"Why is the world like this?"
"What can I do about it and how do I feel about this?"

In any case, it is not always a  requirement to fight another human being or invisible opponent like poverty or illness, thinking it is one is another illusion.

I know people who have engaged in acts of violence (like punched a guy) who are otherwise nonviolent people are they are not screwed up so I dunno.
Some guy once jumped my karate professor at a fast food place or something and he put them in an arm lock and escorted him out the door.
I dun think it made him less of a guy considering he knew what to do and did it. He prob was even nice to the robber because the arm lock he showed me is non damaging long run.

So I dunno isn't this more like using and knowing your power responsibly vrs abusing it willy nilly?
Where is that acceptable/nonacceptable line?

Sometimes I think the fear of violence makes us fear understanding it, and people fear what they don't understand so you get this crazy complex circle thing which is more over thinking than it has to be.... and then it becomes even more attractive to people because it's scary or cool or taboo or whatever....

I think maybe Pat was referring to this. You sometimes need to explore about something to demystify, and that means getting your hands dirty once in a while.

Unfortunately, I think this "I HAVE A NEW TOY" type of thing is what lead to us using the Atom bomb.... so I'd much prefer if people took karate or something like that instead to get this "must beat people up to show em who's boss" thing out of their system...

On the upside, our stupidity may have prevented anybody else using that crap again so I dunno.
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So I guess the reason why you choose to fight or not is yours to figure out and yours alone. I just think it's good to do it without illusions and in your flow.
Knowing who you're really fighting, why, ect... you have to have humility and love and trust for that.
me:
I find it's usually fighting a mirror for myself in the end, bad images of myself, ect.

A balanced stance cannot be knocked around lol, while somebody out of balance will be knocked over.
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default Re: Violence--ways to look at it

Post by Zen on Sat Mar 07, 2015 5:57 am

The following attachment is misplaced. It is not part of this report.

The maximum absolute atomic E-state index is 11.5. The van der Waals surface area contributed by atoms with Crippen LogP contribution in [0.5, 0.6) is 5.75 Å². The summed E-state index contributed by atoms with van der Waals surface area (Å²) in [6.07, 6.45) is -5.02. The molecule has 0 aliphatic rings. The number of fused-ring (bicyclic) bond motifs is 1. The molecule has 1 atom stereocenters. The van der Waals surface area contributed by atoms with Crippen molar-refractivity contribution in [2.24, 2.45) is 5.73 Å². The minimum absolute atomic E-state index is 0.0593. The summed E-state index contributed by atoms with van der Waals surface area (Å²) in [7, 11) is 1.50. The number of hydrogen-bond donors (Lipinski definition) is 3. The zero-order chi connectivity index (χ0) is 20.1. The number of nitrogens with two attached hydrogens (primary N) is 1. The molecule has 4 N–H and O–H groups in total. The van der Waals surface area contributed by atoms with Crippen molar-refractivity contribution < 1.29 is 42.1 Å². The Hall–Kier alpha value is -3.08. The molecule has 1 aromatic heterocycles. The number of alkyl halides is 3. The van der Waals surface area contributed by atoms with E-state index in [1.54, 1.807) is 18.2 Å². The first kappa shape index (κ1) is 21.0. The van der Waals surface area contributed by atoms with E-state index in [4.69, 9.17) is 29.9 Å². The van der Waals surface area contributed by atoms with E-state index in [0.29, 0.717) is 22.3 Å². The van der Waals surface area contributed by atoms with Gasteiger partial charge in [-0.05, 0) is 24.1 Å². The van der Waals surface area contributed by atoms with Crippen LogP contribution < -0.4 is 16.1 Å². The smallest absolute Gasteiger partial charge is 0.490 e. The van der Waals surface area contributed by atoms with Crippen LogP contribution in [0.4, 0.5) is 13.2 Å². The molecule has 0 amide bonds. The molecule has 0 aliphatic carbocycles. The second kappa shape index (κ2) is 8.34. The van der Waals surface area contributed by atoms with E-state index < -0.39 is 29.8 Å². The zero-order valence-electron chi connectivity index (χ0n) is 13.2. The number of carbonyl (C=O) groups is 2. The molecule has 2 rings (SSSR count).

Translation:

I like epic battles in movies/literature.
They're not all about fighting, not really good ones.
The well developed ones are about transformation, exploration and world reframing.
And good stories teach you something about yourself.
Hero/villian/fight is a surface structure.



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default Re: Violence--ways to look at it

Post by Patwidge on Sat Mar 07, 2015 6:51 am

melodiccolor wrote:So you feel you need to engage in destructiveness in order to overcome it?  That to be constructive instead is to be blind to the darkness within?

It's not about engaging in destructiveness to overcome, nor is it about being blind to the darkness within. It is the opposite. Every human being has his share of darkness inside. Darkness, to me, is when you don't understand a situation or an event, when you lose complete control, when you lose your marks, no fail-safe. However, darkness is simply an absence of light. An absence of light shed on that particular situation. Most are accustomed to know what to do in any situations, whether it is through listening to verbal cues, making plans, working out solutions... This is light; you know your way around or through a given moment. And light may be part of the reason you trust life and the future, what will happen next. Tomorrow a plane may crash on my house and I'll die or whatever. But I also know that tomorrow, I have to buy some eggs to bake a cake. Stuff happens, and always will. But you have the capacity to plan, you have faith.
However, when you immerse yourself into the parts of self that are in the shadows, darkness, you lose it. This is not to say that you don't trust in general; it is just that you didn't in that situation and it stayed. Darkness is learned, too, but in the end, it is all about shattering unhealed events. This darkness is benign, because it is unbalanced compared to the lit areas of self. Light prevails... But for someone to become violent in any way -cut oneself, kill oneself, kill someone else, harm someone else- the darkness has become too overwhelming to handle. It is not just an absence of something anymore; it becomes real in it's own dark-y way. Darkness that creates darkness. Darkness that will push a person to hurt so that he can get a sense of the depths of it- understand and tame the pain through others' suffering. Trying to see it as an observer, because it has become too painful to experience solely from your own body and mind... This is why to me any kind of violence is horrible, yes, but also unbearably sad.

So to overcome, you have to be willing to not be passive in the face of your own darkness. You won't see a thing anyway; it's darkness. So you have to willingly put on a blindfold and jump in, walk through it even if you have no idea what you are stepping on or where you are going.

My take on it, anyway!